The dollar rally is punishing emerging-market bonds, after year of record issuance – marketwatch 3 gases in the air


“The dollar remains the single most important consideration for EM finances,” said James McCormack, global head of sovereigns for Fitch Ratings. “A stronger dollar will be associated with a weakening of EM economies’ external balance sheets.”

Borrowers weren’t ignorant of the risks but, for some, the allure of selling debt in dollars was too attractive to dismiss. Issuing dollar-denominated debt instead of government paper in local currencies can often result in cheaper borrowing, as risk-averse investors paid a premium for receiving interest payments in the more stable greenback. That’s because volatility in emerging-market currencies can wipe out the gains accrued from the high yielding, emerging-market bonds.

McCormack said emerging-market bonds were particularly sensitive to a strengthening dollar as it forced their central banks in those countries to drain foreign-exchange reserves to halt local currencies from sliding against the buck. However, depleting those accounts means fewer dollars available for interest payments, pushing investors to demand richer yields as compensation for holding riskier debt.

The New York Federal Reserve’s custody holdings of Treasurys, which often reflects foreign-exchange reserves held on behalf of non-U.S. central banks, has dropped more than $60 billion to $3.04 trillion as of May 9, from a peak of $3.11 trillion in March. That suggests that foreign central banks, indeed, are using dollars to buy up local currencies, lifting their values.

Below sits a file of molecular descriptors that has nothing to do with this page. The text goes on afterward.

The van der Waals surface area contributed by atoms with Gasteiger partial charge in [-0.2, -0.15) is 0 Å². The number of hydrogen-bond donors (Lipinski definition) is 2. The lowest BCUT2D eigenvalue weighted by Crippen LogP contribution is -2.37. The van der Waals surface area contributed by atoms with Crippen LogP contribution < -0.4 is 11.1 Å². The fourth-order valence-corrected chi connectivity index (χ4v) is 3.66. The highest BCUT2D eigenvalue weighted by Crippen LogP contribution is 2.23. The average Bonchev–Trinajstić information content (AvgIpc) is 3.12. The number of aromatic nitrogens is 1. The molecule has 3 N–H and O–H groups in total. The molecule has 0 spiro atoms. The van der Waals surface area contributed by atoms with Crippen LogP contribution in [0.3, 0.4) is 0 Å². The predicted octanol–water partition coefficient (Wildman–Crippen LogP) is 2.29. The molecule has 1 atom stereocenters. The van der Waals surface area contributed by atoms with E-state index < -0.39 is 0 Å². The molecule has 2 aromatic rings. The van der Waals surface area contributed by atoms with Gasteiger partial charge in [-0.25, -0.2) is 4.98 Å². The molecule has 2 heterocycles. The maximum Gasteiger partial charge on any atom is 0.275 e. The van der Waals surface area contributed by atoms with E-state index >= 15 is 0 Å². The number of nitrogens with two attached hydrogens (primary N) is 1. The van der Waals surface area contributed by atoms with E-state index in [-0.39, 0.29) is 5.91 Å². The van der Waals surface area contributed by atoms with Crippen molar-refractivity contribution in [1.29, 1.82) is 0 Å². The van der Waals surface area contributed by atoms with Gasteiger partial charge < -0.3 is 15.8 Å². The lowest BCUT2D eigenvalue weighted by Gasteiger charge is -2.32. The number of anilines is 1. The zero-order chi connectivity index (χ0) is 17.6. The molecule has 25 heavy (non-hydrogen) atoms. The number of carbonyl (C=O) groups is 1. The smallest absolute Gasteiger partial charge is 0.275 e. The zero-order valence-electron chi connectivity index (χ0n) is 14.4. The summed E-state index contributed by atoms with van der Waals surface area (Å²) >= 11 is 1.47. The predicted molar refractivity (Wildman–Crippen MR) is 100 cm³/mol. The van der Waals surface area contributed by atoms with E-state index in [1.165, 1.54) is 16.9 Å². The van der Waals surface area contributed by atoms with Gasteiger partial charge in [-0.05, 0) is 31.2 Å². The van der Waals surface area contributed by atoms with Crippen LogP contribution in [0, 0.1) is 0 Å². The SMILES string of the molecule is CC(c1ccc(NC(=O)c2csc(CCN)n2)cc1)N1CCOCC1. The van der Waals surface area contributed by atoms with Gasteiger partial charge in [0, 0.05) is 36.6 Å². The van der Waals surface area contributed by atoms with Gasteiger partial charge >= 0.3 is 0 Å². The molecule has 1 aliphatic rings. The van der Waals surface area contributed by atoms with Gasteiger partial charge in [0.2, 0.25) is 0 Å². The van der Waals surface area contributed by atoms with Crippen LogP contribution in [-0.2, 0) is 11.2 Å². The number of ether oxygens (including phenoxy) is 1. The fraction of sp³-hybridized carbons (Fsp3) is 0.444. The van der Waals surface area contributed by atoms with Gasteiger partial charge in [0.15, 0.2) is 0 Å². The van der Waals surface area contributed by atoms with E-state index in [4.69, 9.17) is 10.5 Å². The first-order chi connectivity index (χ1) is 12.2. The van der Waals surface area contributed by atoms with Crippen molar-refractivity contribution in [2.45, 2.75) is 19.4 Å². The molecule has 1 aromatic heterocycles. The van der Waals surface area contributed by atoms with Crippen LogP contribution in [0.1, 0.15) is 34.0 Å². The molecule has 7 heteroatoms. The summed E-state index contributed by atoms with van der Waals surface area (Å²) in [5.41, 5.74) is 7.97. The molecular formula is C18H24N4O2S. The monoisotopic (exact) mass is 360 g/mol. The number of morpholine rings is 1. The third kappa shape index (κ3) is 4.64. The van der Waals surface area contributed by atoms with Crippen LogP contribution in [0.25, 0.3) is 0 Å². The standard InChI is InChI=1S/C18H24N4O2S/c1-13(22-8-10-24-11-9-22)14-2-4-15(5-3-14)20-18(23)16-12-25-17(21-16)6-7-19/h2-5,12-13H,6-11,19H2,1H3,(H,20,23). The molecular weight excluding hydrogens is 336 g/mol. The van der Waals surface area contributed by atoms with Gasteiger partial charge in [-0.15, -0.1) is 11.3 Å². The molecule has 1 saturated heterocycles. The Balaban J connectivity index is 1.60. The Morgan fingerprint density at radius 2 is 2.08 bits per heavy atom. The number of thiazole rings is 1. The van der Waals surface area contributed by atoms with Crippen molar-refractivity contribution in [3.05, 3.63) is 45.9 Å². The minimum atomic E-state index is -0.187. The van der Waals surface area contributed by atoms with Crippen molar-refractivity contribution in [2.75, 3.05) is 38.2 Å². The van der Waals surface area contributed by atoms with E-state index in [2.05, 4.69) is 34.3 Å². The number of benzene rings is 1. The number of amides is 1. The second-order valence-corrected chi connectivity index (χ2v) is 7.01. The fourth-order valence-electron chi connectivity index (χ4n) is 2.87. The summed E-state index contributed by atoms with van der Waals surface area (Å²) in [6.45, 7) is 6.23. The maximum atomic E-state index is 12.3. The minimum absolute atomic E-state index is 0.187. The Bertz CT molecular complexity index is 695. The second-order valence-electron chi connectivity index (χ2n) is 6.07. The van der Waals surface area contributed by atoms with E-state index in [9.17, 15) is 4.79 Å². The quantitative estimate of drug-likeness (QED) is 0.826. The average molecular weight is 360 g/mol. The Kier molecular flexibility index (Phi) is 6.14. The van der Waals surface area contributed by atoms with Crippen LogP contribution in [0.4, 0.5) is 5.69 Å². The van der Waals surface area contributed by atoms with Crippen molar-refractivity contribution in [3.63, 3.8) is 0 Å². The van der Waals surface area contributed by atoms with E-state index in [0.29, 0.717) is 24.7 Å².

In the attached chart from Fitch Ratings, credit ratings for emerging-market, government bonds move in tandem with the dollar’s movements. That reflects the amount of borrowing done in a foreign currency by emerging-market entities. Total issuance of U.S. dollar-denominated bonds by emerging countries doubled to more than $11 trillion between the end of 2007 and September 2017, according to the Bank for International Settlements.

“Given the propensity of emerging market [corporations] to also fund themselves in the U.S. dollar,” corporate debt has also faltered as dollar-inflated borrowing costs eat into profit margins, said Solomon Tadesse, cross-asset strategist at Société Générale.

Strong global growth had kept a steady inflow of money moving into emerging-market assets as investors turned away from U.S. valuations considered elevated. Issuers, in turn, took advantage of the pickup in demand, issuing more than $450 billion of bonds in 2017, an all-time annual record, according to CreditSights.

Governments and central banks from countries like Argentina worked hard to narrow their current-account deficits, which roughly matches the size of the trade deficit, and steadily accumulated foreign currency reserves. The current-account deficit for emerging market economies has narrowed to $26 billion in 2017 from $91 billion in 2016, according to International Monetary Fund data.

Yet some expect the dollar’s rally to be short-lived. A combination of the U.S.’s yawning trade deficit and a widening budget deficit is likely to cap the dollar’s rebound this time around, said Lisa Shalett, head of investment and portfolio strategies at Morgan Stanley Wealth Management.